Any deaf players out there? How does it affect your playing?

Discussion in 'The Rehearsal Room' started by Chris Lee, Sep 26, 2011.

  1. Chris Lee

    Chris Lee Member

    Trying to get some feedback here from deaf players and how they cope. I play Eflat bass and my hearing is mostly gone by around 1KHz (about 2 octaves above concert pitch middle C) with aids.
    The main and obvious problem is that I often fail to hear the conductor telling us what piece to play next, but obviously I also miss out on the complex harmonics that affect the timbre of each instrument, including what I am playing (the effect of missing the harmonics is that you actually hear a very nice pure tone without any harshness - but that's not what everybody else is hearing!).

    Also, although I can't figure why poor hearing should affect this, it sometimes seems that accurate pitching is difficult. Maybe this too is down to losing the harmonics and therefore the quality of the note.

    Any other deaf players care to share their difficulties and perspective of deafness on their playing?

    Appreciate your feedback.

    Very Best, Chris Lee
    Newbie(ish) EEflat Besson Sovereign
  2. pbirch

    pbirch Active Member

    there are a number of things here, congratulations on continuing to play when it would be quite easy to give up. One of the most famous deaf musicians is, of course, Evelyn Glennie, she plays without her shoes on, and gets some feedback through her feet, so you could try that.
    there is also and equality and diversity issue that you need to overcome with the conductor. Anti-discriminatory practice is often poo-pooed as political correctness, but the conductor needs to ensure that you can participate effectively with out being singled out, or being made to feel that you are holding the band up, and you should communicate your needs to the conductor. He could, for example, give you a copy of his schedule for the rehearsal, and there will be other imaginative ways that can be used to overcome the problems to enable you to continue to contribute to the band and gain from participation.
  3. BigHorn

    BigHorn Active Member

    Oh dear pbirch, you have just opened a right can of worms. Are you saying a person should have a right to stay in a progressive band and use their disability as an excuse for not being able to keep up with the band? Assistance to help overcome any disability yes - special dispensation to play sub-band-standard definitely not. That's patronising.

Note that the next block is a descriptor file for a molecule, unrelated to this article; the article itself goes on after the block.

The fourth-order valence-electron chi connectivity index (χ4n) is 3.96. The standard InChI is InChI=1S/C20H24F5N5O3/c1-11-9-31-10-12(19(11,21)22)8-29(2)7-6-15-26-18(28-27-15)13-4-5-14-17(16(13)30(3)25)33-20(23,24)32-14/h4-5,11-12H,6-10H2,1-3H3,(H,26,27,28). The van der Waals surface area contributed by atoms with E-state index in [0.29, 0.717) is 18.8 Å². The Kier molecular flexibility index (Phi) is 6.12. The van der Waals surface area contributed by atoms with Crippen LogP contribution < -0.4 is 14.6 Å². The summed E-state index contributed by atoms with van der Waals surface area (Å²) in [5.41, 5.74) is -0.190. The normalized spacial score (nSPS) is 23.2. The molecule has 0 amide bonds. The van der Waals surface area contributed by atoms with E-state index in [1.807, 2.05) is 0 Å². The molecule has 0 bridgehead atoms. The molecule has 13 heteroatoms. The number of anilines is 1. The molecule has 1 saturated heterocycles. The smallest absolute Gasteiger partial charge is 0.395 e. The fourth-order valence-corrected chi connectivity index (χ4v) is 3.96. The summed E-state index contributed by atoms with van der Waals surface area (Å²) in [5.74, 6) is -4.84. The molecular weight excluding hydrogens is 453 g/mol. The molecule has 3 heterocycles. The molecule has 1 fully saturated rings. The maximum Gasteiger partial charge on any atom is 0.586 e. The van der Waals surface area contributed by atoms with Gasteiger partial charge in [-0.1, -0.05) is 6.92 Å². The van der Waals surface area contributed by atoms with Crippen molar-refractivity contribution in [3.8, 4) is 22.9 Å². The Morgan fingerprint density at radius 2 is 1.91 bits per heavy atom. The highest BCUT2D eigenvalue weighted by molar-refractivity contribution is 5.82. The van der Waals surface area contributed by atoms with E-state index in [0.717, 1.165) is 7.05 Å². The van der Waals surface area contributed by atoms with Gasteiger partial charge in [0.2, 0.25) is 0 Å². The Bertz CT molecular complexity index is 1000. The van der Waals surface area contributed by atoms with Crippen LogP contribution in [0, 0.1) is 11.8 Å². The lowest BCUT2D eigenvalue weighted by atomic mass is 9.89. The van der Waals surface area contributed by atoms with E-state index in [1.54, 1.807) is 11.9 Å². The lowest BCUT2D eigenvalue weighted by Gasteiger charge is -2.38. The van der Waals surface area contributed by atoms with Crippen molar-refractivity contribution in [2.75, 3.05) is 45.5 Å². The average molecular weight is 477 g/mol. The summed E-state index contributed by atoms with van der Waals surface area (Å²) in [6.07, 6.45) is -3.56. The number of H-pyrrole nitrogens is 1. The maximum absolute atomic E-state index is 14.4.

Perhaps a discussion for another thread.

    One of my friends played at the highest level being totally deaf in one ear. The seating was rearraned so that his good ear was facing into his section and the rest of the band. It never seemed to hold him back and his strong point was always considered his sound and he won many solo prizes on the strength of it.
  4. pbirch

    pbirch Active Member

    that is an entirely different question, kick him out because he doesn't meet there required standard, harsh but acceptable, it's the way of the world, but if the disability is the only issue then we need to make reasonable adjustments to enable participation, giving a player with hearing problems the rehearsal schedule, ensuring that instructions from the conductor are properly communicated are I think entirely reasonable, the example you give shows that such reasonable adjustments allow such participation and a actually makes my point, there is nothing patronising about it at all
  5. Chris Lee

    Chris Lee Member

    Hmm. Now there's a thought PB. Might have to wash my socks and try that.

    Incidentally, I'm not saying that a disabled person should play on to the detriment of the band. A band as a whole is greater than the sum of the individual players (ho ho - wonder if I'll get away with that comment) - but I DO think that a band should make efforts to encourage a badly disabled person to play, maybe in a subgroup with other players of his standard. For example training band, or brass quintet and so on. (I'm sure most of you have a B band, maybe even a C band - we have a little group we call the Z band, if you get the idea...). After all, we all pass our peak at some stage, but that doesn't mean that we don't have advice and encouragement to pass on, or that we no longer enjoy playing.

    Your comments about the role of the conductor also strike home. It seems that typically while the cornets are aware of what's going on, the basses in the back row have to rely on Chinese whispers. A good strong opening is totally dependent on knowing:
    1) You are about to play the same piece as everybody else
    2) Roughly the speed and exactly the beats per bar (e.g cut common conducted in 4-time)
    3) Exactly when to come in.

    All that depends on good clear communication, especially where conductors don't like to make a flamoyant show of counting you in.

    That surely applies to all of us and not just the deaf.

    Anyaway thanks for your comments and your encouragement . Be pleased to hear from anyone else with a view.

    Very Best,

    Chris Lee
    (Newbieish, EEflat Bass)
    Last edited: Sep 28, 2011

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